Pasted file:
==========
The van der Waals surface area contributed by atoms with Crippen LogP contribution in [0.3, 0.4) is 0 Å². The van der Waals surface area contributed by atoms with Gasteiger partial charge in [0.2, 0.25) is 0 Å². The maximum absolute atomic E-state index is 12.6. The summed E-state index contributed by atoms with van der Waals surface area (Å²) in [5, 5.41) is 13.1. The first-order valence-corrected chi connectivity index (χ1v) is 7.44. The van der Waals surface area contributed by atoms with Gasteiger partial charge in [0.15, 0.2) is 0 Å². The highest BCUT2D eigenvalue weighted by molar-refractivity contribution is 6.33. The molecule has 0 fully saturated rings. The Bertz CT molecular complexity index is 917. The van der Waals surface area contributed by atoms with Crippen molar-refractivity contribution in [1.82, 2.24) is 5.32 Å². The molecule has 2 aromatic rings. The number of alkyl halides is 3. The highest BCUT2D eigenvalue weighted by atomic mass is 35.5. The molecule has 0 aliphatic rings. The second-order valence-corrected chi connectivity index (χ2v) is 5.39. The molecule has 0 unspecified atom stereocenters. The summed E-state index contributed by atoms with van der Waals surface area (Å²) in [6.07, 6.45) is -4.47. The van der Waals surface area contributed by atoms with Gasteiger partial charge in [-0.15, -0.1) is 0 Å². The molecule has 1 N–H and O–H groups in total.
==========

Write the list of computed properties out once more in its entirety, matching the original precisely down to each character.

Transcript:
The van der Waals surface area contributed by atoms with Crippen LogP contribution in [0.3, 0.4) is 0 Å². The van der Waals surface area contributed by atoms with Gasteiger partial charge in [0.2, 0.25) is 0 Å². The maximum absolute atomic E-state index is 12.6. The summed E-state index contributed by atoms with van der Waals surface area (Å²) in [5, 5.41) is 13.1. The first-order valence-corrected chi connectivity index (χ1v) is 7.44. The van der Waals surface area contributed by atoms with Gasteiger partial charge in [0.15, 0.2) is 0 Å². The highest BCUT2D eigenvalue weighted by molar-refractivity contribution is 6.33. The molecule has 0 fully saturated rings. The Bertz CT molecular complexity index is 917. The van der Waals surface area contributed by atoms with Crippen molar-refractivity contribution in [1.82, 2.24) is 5.32 Å². The molecule has 2 aromatic rings. The number of alkyl halides is 3. The highest BCUT2D eigenvalue weighted by atomic mass is 35.5. The molecule has 0 aliphatic rings. The second-order valence-corrected chi connectivity index (χ2v) is 5.39. The molecule has 0 unspecified atom stereocenters. The summed E-state index contributed by atoms with van der Waals surface area (Å²) in [6.07, 6.45) is -4.47. The van der Waals surface area contributed by atoms with Gasteiger partial charge in [-0.15, -0.1) is 0 Å². The molecule has 1 N–H and O–H groups in total.